Milk and milk-based products are typical animal-derived food commonly consumed by humans. It is reported that milk intake was positively associated with PFOS levels in the plasma of pregnant women when some other factors (parity, smoking, maternal age, prepregnancy body mass index, and socio-occupational status) were not considered [18]. Kowalczyk et al. [19] described that the total of PFOS and PFOA excretion by way of milk only accounted for approximately 2% among all clearance routes for cows. This value was relatively low, but an investigation estimated the contribution of various food items to daily dietary intake of PFOS and PFOA for the general Norwegian population. As a result, milk and dairy products contributed to 26% of the total PFOS daily intake and 14.5% of the total PFOA daily intake [20]. A similar contribution of 24.5% from milk for the total PFOS dietary intake was presented by a Dutch investigation [13]. It can be concluded that milk and dairy products are potentially important contributors for human exposure to PFOA and PFOS.
The prevalence of PFOA and PFOS in milk and dairy products was largely confirmed in many countries, including China [2,4,8,21,22,23]. However, little is known about the occurrence of PFOA and PFOS in Xinjiang, which has become a large-scale milk production base. Therefore, the present study aimed to characterize the occurrence and distribution of PFOA and PFOS in milk and yogurt collected from Xinjiang. Furthermore, the average daily intake (ADI) of these two substances via milk and yogurt was calculated for a preliminary health risk assessment of the Xinjiang population.

2. Materials and Methods

2.1. Samples

Milk (n = 115) and yogurt (n = 54) samples from eight producing areas (A1 to A8, Figure 1) were collected between 2014 and 2015 in Xinjiang. These sampling areas represented most of the milk and yogurt production bases in Xinjiang. Milk samples were all from cow milk and were divided into two groups: raw (n = 24) and retail milk (n = 91). The retail milk and yogurt samples were produced in local areas, and each sample was pooled with five to 10 individuals (randomly purchased from different markets or stores). Raw milk samples (16 from individual cows and eight from bulk storage tanks) were collected from eight farms (A4, Shihezi) and transported on ice. All samples were stored in polypropylene (PP) bottles and shaken vigorously before analysis.

2.2. Chemicals and Materials

PFOA (>98%) and PFOS (>98%) were purchased from J&K (Beijing, China) and used as standards. All organic solvents were of high-performance liquid chromatography (HPLC) grade and were provided by Fisher Scientific (Pittsburgh, PA, USA). Ammonium acetate (NH4OAc, >97%) and ammonium hydroxide (analytical grade, 25% in water) were also obtained from J&K. Laboratory-produced ultrapure water (>18.2 MΩ/cm) was used throughout the study. Oasis hydrophilic-lipophilic balance (HLB) solid-phase extraction (SPE) cartridges containing 200 mg (6 cc) sorbent with a 30 µm particle size were supplied by Waters (Milford, MA, USA).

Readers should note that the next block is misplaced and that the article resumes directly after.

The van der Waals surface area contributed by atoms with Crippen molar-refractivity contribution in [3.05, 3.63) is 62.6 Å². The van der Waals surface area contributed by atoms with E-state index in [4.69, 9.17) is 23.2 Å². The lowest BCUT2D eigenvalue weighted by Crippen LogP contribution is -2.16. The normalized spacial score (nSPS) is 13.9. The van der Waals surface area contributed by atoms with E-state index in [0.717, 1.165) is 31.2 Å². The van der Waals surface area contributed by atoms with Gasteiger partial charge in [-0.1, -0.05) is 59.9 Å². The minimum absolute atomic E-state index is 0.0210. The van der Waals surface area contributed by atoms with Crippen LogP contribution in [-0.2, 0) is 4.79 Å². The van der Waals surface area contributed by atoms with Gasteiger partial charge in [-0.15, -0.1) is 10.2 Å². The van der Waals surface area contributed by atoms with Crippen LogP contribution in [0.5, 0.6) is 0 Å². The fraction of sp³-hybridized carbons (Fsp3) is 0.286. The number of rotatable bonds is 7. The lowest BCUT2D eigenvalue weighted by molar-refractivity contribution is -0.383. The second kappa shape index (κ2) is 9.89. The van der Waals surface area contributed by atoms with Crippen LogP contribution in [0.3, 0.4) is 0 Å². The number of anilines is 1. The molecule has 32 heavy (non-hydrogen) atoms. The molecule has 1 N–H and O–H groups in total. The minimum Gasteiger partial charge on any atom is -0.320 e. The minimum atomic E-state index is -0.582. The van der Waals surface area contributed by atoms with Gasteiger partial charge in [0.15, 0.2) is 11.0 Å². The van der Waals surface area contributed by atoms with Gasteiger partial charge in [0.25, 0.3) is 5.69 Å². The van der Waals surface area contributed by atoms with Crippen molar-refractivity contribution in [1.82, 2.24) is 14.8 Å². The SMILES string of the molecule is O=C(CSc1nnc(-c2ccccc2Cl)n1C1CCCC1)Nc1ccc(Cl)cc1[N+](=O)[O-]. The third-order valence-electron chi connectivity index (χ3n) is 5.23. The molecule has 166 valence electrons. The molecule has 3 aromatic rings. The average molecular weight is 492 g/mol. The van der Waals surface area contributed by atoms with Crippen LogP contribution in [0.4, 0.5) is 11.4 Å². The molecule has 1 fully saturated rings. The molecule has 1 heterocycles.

2.3. Sample Preparation and Instrumental Analysis

The analytical method used in this study was based on the method reported by Wang et al. [21], with some modifications. Briefly, PFOS and PFOA were extracted by ultrasonic extraction with methanol (MeOH) and then purified using solid-phase extraction. First, 3 mL of milk (yogurt) was placed in 50 mL PP centrifuge tubes which had been precleaned with MeOH. The extraction was performed with 15 mL of MeOH by vortex mixing for 30 s, followed by 40 min treatment in an ultrasonic bath. The mixture was centrifuged for 15 min at 6000 r/min, and the supernatant was transferred to another precleaned PP tube. A second extraction was carried out following the steps above, and the supernatants of two fractions were combined and concentrated to a volume of 1 mL under a gentle stream of nitrogen. The concentrated solution was diluted to 100 mL with ultrapure water, and then loaded onto a SPE HLB single-use cartridge (previously activated with 5 mL of MeOH and 10 mL of water). A weak vacuum was used to maintain the flow rate at 1–2 drop/s during the purification process. The cartridge was washed with 5 mL of MeOH/H2O (1/20, v/v) and air dried for 30 min under vacuum. Thereafter, PFOA and PFOS were eluted by using 6 mL of 0.4% NH3 in MeOH. The obtained eluate was dried under a stream of nitrogen and redissolved with 500 µL of acetonitrile/10 mM NH4OAc (45/55, v/v). This extract was filtered using a 0.22 µm nylon mesh filter before analysis.
PFOA and PFOS levels were analyzed by a HPLC tandem mass spectrometry system (HPLC-MS/MS). A 10 μL sample was injected and chromatographed at 40 °C on a Zorbax Eclipse Plus C18 80A analytical column (2.1 mm × 100 mm, 3.5 μm; Agilent Technologies, Santa Clara, CA, USA), which was installed on an Agilent 1200 series HPLC system (Agilent Technologies). 10 mM ammonium acetate aqueous solution/acetonitrile (55/45, v/v) was used as mobile phase at a flow rate of 0.3 mL/min. Liquid chromatography was coupled to an Agilent 6410 triple-quadrupole mass spectrometer operating in negative electrospray ionization mode. Analyses were performed in the multiple reaction monitoring (MRM) mode, and two transitions for PFOS and PFOA were observed. The monitored mass transitions and relative specific parameters are listed in Table 1. Confirmation of analyte identity was based on retention time (RT), in addition to relative intensity ratio of the two mass transitions for each compound.